However, this change will cause the water to flow faster, cause erosion, create a cleft, and lead to friction on the opposite bank in Binh Duong province, which could also subside. Changing the direction of water flow can also cause gradual soil erosion. If at the same time heavy rain, high tide, and discharge water from Dau Tieng flows it will probably flood most of Thanh Da, Thao Dien, and Thu Thiem. Besides, this strong river flow could also affect the foundation of Binh Trieu bridge, Saigon bridge, Thu Thiem 1 and Thu Thiem 2 bridges and Thu Thiem tunnel.
Currently, along the Saigon River, there are 56 projects encroaching on the river, including a project on about 14 hectares of land, extending for more than 1km distance. If this situation continues, the river will become stressed. In particular, if only one side of the riverbed is developed it will cause stress along Dong Nai and Binh Duong also. However, so much riverbank reclamation will change the appearance of the Saigon River, which will be great for Ho Chi Minh City. It can be as beautiful as the Huangpu River of Shanghai, the Han River of Seoul, the Seine of Paris, and the Chao Phraya of Bangkok.
Urban riverbed area
The plan to create a highway to shorten the travel time from the city center to Cu Chi is not very favorable. Based on topography, geomorphology, geology as well as environmental landscape, the formation of a river-ecological urban strip is the most reasonable. Therefore, the main traffic here should be water transport using canoes, boats, buses, and river ferries, which are all necessary. Maybe a few sections of road traffic can also be developed along with this, for only about two lanes.
In fact, water transport, if exploited well, brings about equally or even higher efficiency than road traffic. Therefore, along the Saigon River, there can be docks for boats and berths for boarding and disembarking passengers and goods, each of which will become urban nodes combining traffic with business, commerce, and tourism.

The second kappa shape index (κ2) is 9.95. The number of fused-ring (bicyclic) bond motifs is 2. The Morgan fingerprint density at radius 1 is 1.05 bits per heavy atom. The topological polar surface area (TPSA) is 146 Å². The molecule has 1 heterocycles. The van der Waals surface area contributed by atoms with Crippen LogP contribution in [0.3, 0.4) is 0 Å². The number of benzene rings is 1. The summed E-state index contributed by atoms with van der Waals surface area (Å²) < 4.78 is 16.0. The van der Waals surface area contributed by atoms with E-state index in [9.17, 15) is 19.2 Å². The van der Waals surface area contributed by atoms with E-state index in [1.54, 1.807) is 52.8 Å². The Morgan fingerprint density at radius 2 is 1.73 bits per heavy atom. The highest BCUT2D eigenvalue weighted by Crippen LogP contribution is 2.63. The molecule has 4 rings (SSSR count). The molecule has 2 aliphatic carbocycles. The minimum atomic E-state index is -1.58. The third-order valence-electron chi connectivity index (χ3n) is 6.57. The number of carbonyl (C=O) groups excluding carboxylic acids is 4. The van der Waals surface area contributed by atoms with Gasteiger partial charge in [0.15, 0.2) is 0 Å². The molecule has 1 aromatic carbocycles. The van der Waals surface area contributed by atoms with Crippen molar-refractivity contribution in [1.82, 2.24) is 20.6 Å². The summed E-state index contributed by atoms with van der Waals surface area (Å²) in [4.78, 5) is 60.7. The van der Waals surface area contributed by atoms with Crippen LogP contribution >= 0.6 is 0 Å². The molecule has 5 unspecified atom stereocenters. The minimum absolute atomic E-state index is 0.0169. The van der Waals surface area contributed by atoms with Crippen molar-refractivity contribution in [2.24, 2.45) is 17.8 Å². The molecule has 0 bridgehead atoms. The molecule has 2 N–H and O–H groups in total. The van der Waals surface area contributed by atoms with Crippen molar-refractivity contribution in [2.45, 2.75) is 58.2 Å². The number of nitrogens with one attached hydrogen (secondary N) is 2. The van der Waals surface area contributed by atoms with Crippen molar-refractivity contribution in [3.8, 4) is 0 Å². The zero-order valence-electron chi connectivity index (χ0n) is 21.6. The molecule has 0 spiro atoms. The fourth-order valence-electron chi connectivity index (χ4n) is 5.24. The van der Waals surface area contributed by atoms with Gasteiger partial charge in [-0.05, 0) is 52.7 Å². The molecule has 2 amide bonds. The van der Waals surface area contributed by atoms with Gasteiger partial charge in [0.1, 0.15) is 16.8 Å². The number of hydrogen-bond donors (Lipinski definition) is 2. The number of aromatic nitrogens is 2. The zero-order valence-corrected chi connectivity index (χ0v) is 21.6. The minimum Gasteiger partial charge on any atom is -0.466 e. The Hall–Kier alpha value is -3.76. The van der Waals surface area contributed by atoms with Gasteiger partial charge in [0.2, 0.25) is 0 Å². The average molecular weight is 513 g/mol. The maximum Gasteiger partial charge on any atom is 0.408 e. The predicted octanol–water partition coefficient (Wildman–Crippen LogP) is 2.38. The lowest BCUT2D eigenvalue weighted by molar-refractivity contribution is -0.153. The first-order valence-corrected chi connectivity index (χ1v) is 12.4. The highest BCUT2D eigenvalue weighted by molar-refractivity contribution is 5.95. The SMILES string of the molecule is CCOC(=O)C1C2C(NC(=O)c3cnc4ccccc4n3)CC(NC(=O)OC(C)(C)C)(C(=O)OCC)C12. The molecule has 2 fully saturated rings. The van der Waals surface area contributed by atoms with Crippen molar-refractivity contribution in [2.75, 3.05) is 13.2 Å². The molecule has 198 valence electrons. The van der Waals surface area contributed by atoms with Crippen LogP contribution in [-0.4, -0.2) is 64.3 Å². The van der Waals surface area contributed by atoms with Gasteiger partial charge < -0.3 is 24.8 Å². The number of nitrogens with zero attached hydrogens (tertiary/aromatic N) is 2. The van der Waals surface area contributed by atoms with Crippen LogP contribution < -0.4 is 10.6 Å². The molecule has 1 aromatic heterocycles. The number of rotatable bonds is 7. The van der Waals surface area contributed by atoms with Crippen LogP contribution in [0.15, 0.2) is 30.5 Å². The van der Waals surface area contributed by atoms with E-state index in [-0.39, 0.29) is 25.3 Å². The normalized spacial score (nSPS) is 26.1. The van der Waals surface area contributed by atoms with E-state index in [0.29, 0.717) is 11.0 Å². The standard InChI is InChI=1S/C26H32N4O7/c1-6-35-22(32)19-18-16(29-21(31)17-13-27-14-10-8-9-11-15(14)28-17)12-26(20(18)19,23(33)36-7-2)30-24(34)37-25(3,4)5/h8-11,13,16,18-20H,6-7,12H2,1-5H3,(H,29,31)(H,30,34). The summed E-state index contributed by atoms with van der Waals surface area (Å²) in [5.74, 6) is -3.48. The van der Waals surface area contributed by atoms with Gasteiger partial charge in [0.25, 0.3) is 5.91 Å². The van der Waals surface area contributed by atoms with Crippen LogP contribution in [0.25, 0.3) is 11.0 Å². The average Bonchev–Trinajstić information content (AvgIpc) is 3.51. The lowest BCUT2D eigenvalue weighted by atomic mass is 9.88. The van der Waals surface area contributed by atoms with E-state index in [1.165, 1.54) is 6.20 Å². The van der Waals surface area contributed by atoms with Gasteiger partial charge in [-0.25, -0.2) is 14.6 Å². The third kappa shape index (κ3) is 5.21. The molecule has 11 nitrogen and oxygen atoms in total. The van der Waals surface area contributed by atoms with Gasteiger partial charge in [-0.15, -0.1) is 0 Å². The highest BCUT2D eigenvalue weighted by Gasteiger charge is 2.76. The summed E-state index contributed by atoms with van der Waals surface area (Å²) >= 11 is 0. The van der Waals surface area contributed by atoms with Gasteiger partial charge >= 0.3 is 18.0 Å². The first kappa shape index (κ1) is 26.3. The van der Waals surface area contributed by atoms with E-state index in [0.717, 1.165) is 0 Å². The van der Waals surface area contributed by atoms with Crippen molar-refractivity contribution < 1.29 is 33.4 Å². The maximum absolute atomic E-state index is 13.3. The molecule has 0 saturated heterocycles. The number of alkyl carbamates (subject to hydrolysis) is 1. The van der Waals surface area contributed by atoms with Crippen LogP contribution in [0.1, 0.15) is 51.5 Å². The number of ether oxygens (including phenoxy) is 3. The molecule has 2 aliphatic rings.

Such an urban strip will not be suitable for high-rise buildings, tube townhouses, or shops along the road like the inner city streets that are designed between houses and public buildings. It will have public utilities such as offices, supermarkets, schools, parks, trees, lawns, and flower gardens. The urban strip will be full of lush green trees along the water surface. This urban strip will not be narrow but wider with orchards, craft villages, fruit and vegetable villages, like inner residential areas of Hoc Mon and Cu Chi, creating an ecological and cultural urban strip. Its vitality will reflect the peaceful surroundings reminiscent of agriculture, rural areas, and farms. It will also reflect river cultural tourism, with home stays in southern garden houses along the river which will attract foreign tourists.
This particular urban strip is low on the outer side of the river and gradually rises towards the river, and there are high-rise buildings close to the riverbed along the Ba Son and Tan Cang areas. This strip of land is mainly a public space suitable for making ecological parks, flower gardens, walking gardens, but not for making hard embankments. Currently this area has cafes and restaurants, mostly of unstable construction, and dockyards for passenger ships, beside traditional riverside markets./ Saigon Investment